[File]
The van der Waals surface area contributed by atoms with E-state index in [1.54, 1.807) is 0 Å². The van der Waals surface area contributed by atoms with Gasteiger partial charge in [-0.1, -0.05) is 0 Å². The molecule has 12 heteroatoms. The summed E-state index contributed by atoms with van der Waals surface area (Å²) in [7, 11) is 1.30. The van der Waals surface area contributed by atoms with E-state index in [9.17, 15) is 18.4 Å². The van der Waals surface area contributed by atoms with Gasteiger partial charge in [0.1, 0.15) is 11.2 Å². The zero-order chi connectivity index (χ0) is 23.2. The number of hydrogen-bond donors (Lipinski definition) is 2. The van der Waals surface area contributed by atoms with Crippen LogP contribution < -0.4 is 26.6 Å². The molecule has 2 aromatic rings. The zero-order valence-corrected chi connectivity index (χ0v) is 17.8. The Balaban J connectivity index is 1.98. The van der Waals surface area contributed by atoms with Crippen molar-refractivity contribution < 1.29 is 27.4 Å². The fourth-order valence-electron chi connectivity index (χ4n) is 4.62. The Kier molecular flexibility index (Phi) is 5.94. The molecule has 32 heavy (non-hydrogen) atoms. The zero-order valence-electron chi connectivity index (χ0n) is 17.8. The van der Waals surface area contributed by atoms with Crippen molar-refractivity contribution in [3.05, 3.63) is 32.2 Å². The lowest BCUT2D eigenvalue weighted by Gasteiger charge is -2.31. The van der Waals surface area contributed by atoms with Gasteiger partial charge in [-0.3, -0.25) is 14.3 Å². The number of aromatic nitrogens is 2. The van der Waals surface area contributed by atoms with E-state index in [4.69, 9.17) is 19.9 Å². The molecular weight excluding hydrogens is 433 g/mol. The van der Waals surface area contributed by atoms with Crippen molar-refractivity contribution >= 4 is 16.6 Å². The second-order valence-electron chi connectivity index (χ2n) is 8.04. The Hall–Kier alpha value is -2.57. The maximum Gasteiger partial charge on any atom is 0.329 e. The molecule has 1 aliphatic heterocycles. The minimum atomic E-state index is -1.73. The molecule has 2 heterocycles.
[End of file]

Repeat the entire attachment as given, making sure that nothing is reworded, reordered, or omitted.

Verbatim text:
The van der Waals surface area contributed by atoms with E-state index in [1.54, 1.807) is 0 Å². The van der Waals surface area contributed by atoms with Gasteiger partial charge in [-0.1, -0.05) is 0 Å². The molecule has 12 heteroatoms. The summed E-state index contributed by atoms with van der Waals surface area (Å²) in [7, 11) is 1.30. The van der Waals surface area contributed by atoms with E-state index in [9.17, 15) is 18.4 Å². The van der Waals surface area contributed by atoms with Gasteiger partial charge in [0.1, 0.15) is 11.2 Å². The zero-order chi connectivity index (χ0) is 23.2. The number of hydrogen-bond donors (Lipinski definition) is 2. The van der Waals surface area contributed by atoms with Crippen LogP contribution < -0.4 is 26.6 Å². The molecule has 2 aromatic rings. The zero-order valence-corrected chi connectivity index (χ0v) is 17.8. The Balaban J connectivity index is 1.98. The van der Waals surface area contributed by atoms with Crippen molar-refractivity contribution < 1.29 is 27.4 Å². The fourth-order valence-electron chi connectivity index (χ4n) is 4.62. The Kier molecular flexibility index (Phi) is 5.94. The molecule has 32 heavy (non-hydrogen) atoms. The zero-order valence-electron chi connectivity index (χ0n) is 17.8. The van der Waals surface area contributed by atoms with Crippen molar-refractivity contribution in [3.05, 3.63) is 32.2 Å². The lowest BCUT2D eigenvalue weighted by Gasteiger charge is -2.31. The van der Waals surface area contributed by atoms with Gasteiger partial charge in [-0.3, -0.25) is 14.3 Å². The number of aromatic nitrogens is 2. The van der Waals surface area contributed by atoms with E-state index in [4.69, 9.17) is 19.9 Å². The molecular weight excluding hydrogens is 433 g/mol. The van der Waals surface area contributed by atoms with Crippen molar-refractivity contribution >= 4 is 16.6 Å². The second-order valence-electron chi connectivity index (χ2n) is 8.04. The Hall–Kier alpha value is -2.57. The maximum Gasteiger partial charge on any atom is 0.329 e. The molecule has 1 aliphatic heterocycles. The minimum atomic E-state index is -1.73. The molecule has 2 heterocycles.